So how is this useful for this course and making your own data analyses more reproducible? You can embed text along with your code, where you provide introductory information, your rationale for data analysis decision making, links and more information about interpreting your code and its output, provide context as to your results, and anything else that would aid your data’s interpretation.

Code

Code chunks are the parts of your R Markdown document where code lives. You can insert a new code chunk by:

  • using the keyboard shortcut Cmd + Option + I (Mac) or Ctrl + Alt + I (Windows)
  • typing ```{r} and ``` (and your code goes in between)
  • using the Add Chunk command in the editor toolbar and select R

Code chunks look like this:

A screenshot of a code chunk

The code goes in the empty line, and there can be more than 1 bit of code per chunk.

  • the gear allows you to modify the chunk options (we are going to talk more about this)
  • the triangle with the line below it runs all code chunks that come previous to this chunk
  • the play button runs the current chunk

You can still add comments within a code chunk, but you need to comment them out using #.

# here is my in chunk annotation
some_function()

When you knit your R Markdown, this process will run all of the code in your document. This means if you have code that throws errors or doesn’t work, your document will not knit. This is some of why I am asking you to knit for your final assignments - all your code needs to work!

You can also embed code inline (i.e., within your text).

Raw Rendered
There are `r 365*24` hours in a year There are 8760 hours in a year
There are `r nrow(cars)` observations (i.e. rows) in the cars dataset There are 50 observations (i.e. rows) in the cars dataset

Think about how you could use this – embed information from your data analysis (e.g, p-values) within your narrative text without having to hard-code/type it in manually.

Adding options to your code chunks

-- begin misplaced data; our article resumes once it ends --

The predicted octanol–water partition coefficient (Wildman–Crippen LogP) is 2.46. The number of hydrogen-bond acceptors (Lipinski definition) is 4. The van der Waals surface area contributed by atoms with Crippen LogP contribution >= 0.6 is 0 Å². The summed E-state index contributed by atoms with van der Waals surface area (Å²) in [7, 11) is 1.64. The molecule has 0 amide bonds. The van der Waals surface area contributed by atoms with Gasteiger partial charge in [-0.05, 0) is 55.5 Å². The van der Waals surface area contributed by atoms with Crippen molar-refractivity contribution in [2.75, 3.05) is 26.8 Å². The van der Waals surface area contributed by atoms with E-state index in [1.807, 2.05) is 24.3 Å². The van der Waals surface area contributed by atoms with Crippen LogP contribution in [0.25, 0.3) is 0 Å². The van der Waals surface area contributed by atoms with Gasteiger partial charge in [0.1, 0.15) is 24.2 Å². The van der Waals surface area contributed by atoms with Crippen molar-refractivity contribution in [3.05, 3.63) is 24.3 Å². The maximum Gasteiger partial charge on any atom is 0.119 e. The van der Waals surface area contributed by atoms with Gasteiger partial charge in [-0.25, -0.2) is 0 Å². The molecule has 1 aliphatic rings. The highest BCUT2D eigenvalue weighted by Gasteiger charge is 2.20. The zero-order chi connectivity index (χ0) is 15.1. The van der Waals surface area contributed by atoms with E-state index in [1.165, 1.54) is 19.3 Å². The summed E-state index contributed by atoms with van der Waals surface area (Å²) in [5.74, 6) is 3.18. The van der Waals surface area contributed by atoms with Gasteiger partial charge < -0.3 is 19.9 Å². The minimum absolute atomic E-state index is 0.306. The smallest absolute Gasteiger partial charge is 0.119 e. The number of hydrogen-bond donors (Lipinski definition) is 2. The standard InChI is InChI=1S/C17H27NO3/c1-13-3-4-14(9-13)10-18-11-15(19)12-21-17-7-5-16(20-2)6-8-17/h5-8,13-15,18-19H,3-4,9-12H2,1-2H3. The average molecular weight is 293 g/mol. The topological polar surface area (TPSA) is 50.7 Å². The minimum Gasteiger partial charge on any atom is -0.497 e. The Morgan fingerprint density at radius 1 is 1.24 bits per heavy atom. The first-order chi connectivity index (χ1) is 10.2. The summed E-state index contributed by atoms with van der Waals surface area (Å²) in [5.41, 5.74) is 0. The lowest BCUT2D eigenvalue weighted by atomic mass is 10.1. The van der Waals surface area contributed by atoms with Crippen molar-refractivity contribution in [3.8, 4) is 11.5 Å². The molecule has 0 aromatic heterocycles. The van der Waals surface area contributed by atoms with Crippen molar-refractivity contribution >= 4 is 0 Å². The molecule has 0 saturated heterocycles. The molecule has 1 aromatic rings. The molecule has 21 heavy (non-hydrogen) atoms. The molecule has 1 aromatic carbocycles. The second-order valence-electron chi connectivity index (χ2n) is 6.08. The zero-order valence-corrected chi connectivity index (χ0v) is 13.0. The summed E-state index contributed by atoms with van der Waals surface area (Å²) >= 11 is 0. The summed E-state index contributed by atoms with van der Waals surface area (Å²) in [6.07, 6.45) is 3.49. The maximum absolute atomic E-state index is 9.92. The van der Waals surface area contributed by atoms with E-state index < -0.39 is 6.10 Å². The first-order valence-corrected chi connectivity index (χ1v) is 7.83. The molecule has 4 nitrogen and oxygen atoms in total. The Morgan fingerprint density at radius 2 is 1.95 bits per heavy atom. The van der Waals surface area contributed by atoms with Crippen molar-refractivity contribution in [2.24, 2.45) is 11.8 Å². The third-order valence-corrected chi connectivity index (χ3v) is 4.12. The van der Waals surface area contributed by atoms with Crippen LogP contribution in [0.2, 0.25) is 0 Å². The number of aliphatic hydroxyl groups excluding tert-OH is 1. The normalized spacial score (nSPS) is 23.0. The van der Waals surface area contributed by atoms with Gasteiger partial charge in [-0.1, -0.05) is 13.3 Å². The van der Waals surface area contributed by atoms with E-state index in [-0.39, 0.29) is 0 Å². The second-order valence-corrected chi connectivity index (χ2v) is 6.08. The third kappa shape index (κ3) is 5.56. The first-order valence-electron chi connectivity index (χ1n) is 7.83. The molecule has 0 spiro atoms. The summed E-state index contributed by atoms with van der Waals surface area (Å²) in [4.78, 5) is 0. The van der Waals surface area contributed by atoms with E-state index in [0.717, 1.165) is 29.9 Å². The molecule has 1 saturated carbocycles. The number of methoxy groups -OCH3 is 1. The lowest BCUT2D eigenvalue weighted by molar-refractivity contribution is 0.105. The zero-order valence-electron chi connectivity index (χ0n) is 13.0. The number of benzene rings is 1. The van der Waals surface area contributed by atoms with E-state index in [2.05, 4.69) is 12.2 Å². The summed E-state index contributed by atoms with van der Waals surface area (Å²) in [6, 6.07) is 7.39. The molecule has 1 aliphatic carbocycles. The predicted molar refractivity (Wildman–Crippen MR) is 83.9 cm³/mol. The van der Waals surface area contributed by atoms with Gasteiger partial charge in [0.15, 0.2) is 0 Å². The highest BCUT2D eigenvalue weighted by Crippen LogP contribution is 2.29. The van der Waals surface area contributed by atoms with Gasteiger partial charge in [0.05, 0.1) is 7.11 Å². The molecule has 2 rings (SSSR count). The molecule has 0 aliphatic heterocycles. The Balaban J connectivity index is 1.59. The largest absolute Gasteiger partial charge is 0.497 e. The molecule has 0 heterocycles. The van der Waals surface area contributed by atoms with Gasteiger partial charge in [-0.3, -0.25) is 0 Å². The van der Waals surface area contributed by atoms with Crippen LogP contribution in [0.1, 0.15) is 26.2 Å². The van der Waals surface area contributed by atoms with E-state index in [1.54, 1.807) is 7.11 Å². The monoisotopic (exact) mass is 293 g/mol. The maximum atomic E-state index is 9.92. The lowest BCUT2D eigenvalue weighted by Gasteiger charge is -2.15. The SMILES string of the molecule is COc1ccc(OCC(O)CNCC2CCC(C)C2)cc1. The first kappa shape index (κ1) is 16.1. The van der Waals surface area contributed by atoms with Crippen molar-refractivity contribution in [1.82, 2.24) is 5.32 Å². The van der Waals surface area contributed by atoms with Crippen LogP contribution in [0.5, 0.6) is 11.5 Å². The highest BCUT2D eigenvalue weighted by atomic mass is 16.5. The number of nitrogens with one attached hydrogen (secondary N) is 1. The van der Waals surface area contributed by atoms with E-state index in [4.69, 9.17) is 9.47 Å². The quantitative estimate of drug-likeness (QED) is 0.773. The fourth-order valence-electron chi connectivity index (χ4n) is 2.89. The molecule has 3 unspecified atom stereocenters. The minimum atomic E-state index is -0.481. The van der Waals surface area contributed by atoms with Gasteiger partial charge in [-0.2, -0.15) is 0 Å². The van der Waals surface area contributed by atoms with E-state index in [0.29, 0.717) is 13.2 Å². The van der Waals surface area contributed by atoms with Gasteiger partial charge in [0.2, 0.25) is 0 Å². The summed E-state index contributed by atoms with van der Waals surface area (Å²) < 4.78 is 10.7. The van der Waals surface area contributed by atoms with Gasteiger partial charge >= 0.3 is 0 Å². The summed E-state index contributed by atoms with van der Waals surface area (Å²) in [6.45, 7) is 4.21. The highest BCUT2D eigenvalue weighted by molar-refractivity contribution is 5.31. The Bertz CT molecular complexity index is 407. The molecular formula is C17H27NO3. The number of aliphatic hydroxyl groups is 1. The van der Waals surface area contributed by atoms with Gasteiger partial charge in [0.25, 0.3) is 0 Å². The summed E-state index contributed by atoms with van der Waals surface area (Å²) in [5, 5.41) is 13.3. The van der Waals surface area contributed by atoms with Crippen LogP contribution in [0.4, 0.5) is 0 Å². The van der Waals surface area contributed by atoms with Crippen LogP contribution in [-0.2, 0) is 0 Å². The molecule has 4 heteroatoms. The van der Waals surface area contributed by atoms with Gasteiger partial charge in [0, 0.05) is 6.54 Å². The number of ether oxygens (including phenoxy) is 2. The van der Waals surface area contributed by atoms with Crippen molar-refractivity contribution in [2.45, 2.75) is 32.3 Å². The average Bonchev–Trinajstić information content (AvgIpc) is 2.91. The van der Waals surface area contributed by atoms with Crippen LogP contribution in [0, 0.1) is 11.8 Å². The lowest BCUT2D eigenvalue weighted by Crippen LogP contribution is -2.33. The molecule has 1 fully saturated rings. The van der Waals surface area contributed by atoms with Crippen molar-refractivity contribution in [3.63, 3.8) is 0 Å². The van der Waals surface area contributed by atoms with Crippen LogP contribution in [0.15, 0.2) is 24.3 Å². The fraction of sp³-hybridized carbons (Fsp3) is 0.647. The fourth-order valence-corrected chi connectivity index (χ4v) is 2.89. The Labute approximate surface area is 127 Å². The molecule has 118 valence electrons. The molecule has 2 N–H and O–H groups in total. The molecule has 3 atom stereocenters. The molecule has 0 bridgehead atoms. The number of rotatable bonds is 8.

You add options to your code chunks between the {}. This gives R additional instructions regarding running your code and compiling your document. Here are some common examples:

  • echo = FALSE runs your code chunk, displays output, but does not display code in your final doc (this is useful if you want to show a figure but not the code used to create it)
  • eval = FALSE does not run your code, but does display it in your final doc
  • include = FALSE runs your code but does not display the code or its output in your final doc
  • message = FALSE prevents messages from showing up in your final doc
  • warning = FALSE prevents earnings from showing up in your final doc
  • fig.height = X and fig.width = Y will allow you to specify the dimensions of your figures (in inches)
  • fig.align = can be set to “left”, “right”, or “center”
  • fig.cap = "Your figure caption" will allow you to set a figure caption
  • fig.alt = "Your alt text" will allow you to set alt text for screen readers
  • cache = TRUE will cache results, meaning if you have a chunk that takes a long time to run, if you haven’t changed anything and you knit again, the code won’t run again but access the cache.

A few add ons

Adding a table of contents in RStudio

When you have a long document with code, its useful to have a table of contents so that you can quickly navigate from one section of your document to another.

You can turn on the table of contents by clicking the button highlighted below.

A screenshot of the button to access the table of contents, allowing you to navigate between different parts of your R Markdown document.

Remember, the headers in your table of contents are set by your # using the header hierarchy we already talked about.

Naming chunks

To be able to better navigate between chunks, you can provide names for your chunk within the {}, just as you set options. Here is an example:

A screenshot of where you name a chunk in R Markdown.

Then, you can see and navigate between your chunks at the bottom left of the R Markdown portion of RStudio, just above the console (if you have the default configuration).

The visual editor

In RStudio version 1.4 or higher, you can also use a visual editor, which allows you to toggle between your R Markdown document, and what that document would look like compiled.

A screenshot of the button to access the visual editor, allowing you to toggle between the R Markdown and compiled version of your document.

When you’re first getting started, this is a useful resource to see how your R Markdown doc will look when knitted.

Useful resources